Deutsche Bank sees U.S. leveraged loan defaults near record highs in 2024

Default rates on U.S. leveraged loans will hit a near-record high of 11.3% in 2024, while defaults on euro leveraged loans will hit 7.1%, as the global economic outlook deteriorates, Deutsche Bank said on Monday.

For 2023, however, Deutsche Bank expects default rates to be kept in check given the lack of near-term maturities.

The bank said in a research note it expects a 5.6% default rate in the United States and 3.7% rate in the euro market respectively in 2023.

But it expects default rates to rise from then onwards.

Leveraged loans are usually taken out by companies with already high levels of debt and with below-investment grade credit ratings.

Deutsche Bank analysts said companies with a high total debt-to-earnings ratio will face a significant hit to their profit margins with the U.S. economy likely to slip into a recession in the second half of next year.

This will lead to more distressed exchanges and missed interest payments, triggering an increase in default rates in 2024.

The expected increase in defaults will be accompanied by lower recovery rates, meaning that creditors may only recoup 50-60% of face value if the loans default in the upcoming recession.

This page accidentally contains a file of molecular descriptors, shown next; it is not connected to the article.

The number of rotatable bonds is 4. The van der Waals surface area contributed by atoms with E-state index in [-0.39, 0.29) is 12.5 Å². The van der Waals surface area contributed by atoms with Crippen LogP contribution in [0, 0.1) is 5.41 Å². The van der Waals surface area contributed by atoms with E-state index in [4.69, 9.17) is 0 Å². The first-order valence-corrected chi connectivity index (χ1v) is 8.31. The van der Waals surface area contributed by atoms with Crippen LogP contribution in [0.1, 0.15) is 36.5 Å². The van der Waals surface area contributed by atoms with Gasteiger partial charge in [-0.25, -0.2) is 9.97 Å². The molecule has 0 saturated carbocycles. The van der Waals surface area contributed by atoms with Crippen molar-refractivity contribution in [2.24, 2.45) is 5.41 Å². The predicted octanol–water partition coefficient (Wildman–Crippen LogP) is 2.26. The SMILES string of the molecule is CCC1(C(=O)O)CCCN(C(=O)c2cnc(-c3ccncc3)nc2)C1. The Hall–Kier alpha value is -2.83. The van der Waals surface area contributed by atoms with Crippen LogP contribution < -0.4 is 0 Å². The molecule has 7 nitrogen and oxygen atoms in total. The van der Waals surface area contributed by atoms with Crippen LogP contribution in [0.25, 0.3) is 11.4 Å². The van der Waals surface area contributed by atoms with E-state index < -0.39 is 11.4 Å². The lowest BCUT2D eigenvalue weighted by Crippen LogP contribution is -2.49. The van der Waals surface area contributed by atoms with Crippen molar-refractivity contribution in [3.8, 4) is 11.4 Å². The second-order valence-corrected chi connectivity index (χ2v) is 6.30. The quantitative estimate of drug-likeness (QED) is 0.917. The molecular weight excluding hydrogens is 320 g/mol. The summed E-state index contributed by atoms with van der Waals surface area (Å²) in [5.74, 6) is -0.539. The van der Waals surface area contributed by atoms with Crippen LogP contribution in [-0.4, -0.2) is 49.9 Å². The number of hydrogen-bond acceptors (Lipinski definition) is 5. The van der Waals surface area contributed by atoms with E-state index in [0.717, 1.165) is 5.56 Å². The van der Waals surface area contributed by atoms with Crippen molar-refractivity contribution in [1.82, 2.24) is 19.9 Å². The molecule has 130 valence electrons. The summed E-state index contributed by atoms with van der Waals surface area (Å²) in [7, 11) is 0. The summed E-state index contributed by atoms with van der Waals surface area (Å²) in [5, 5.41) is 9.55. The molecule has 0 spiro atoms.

On a brighter note for European issuers, leverage, despite being high, has not increased as much as in the U.S. credit markets, while the euro high-yield bond market has higher credit ratings than its U.S. counterpart, Deutsche Bank said.

The bank also suggested that European credits should fare better in the upcoming downturn than their U.S. counterparts as there is scope for the European Central Bank’s Transmission Protection Instrument backstop and additional fiscal spending across the euro area to prevent a larger wave of defaults.

In contrast, Deutsche Bank was less confident about the prospects for renewed quantitative easing by the U.S. Federal Reserve or U.S. fiscal stimulus during the U.S. recession next year due to a deeply divided U.S. Congress and electorate.

Also, because U.S. inflation is expected to remain above 2% when defaults start to rise, the scope for monetary stimulus could be limited.

High-yield bond markets were expected to be more resilient on both sides of the Atlantic, with Deutsche Bank expecting default rates of 2.2% in 2023 and 4.3% in 2024 for the euro market, and 4.5% and 9% respectively for the U.S. market.